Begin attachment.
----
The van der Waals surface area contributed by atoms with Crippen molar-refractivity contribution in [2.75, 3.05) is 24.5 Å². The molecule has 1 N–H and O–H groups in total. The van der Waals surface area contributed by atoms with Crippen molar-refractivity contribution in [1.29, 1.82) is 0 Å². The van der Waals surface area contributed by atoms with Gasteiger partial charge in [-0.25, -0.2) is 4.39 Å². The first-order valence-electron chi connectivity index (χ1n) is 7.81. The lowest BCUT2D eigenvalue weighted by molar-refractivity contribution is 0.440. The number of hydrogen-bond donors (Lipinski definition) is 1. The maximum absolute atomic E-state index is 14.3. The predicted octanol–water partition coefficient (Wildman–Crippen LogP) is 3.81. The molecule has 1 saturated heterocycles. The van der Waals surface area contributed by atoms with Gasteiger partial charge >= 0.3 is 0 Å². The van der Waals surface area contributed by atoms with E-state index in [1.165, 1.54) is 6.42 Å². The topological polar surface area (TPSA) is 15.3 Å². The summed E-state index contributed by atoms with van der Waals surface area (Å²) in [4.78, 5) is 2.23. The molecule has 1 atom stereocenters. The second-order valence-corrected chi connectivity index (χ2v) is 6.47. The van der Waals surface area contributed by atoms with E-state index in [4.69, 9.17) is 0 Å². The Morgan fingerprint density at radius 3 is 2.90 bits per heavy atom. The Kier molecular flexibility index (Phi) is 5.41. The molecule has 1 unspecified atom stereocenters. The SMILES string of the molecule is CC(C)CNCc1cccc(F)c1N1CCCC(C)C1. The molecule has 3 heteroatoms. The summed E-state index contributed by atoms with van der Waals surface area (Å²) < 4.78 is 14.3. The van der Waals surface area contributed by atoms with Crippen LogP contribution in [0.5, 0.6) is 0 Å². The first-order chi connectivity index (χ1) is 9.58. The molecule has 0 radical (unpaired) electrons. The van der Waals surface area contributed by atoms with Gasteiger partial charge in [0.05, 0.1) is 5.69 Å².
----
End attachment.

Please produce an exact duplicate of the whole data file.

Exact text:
The van der Waals surface area contributed by atoms with Crippen molar-refractivity contribution in [2.75, 3.05) is 24.5 Å². The molecule has 1 N–H and O–H groups in total. The van der Waals surface area contributed by atoms with Crippen molar-refractivity contribution in [1.29, 1.82) is 0 Å². The van der Waals surface area contributed by atoms with Gasteiger partial charge in [-0.25, -0.2) is 4.39 Å². The first-order valence-electron chi connectivity index (χ1n) is 7.81. The lowest BCUT2D eigenvalue weighted by molar-refractivity contribution is 0.440. The number of hydrogen-bond donors (Lipinski definition) is 1. The maximum absolute atomic E-state index is 14.3. The predicted octanol–water partition coefficient (Wildman–Crippen LogP) is 3.81. The molecule has 1 saturated heterocycles. The van der Waals surface area contributed by atoms with Gasteiger partial charge >= 0.3 is 0 Å². The van der Waals surface area contributed by atoms with E-state index in [1.165, 1.54) is 6.42 Å². The topological polar surface area (TPSA) is 15.3 Å². The summed E-state index contributed by atoms with van der Waals surface area (Å²) in [4.78, 5) is 2.23. The molecule has 1 atom stereocenters. The second-order valence-corrected chi connectivity index (χ2v) is 6.47. The van der Waals surface area contributed by atoms with E-state index in [4.69, 9.17) is 0 Å². The Morgan fingerprint density at radius 3 is 2.90 bits per heavy atom. The Kier molecular flexibility index (Phi) is 5.41. The molecule has 1 unspecified atom stereocenters. The SMILES string of the molecule is CC(C)CNCc1cccc(F)c1N1CCCC(C)C1. The molecule has 3 heteroatoms. The summed E-state index contributed by atoms with van der Waals surface area (Å²) < 4.78 is 14.3. The van der Waals surface area contributed by atoms with Crippen LogP contribution in [0.5, 0.6) is 0 Å². The first-order chi connectivity index (χ1) is 9.58. The molecule has 0 radical (unpaired) electrons. The van der Waals surface area contributed by atoms with Gasteiger partial charge in [0.05, 0.1) is 5.69 Å².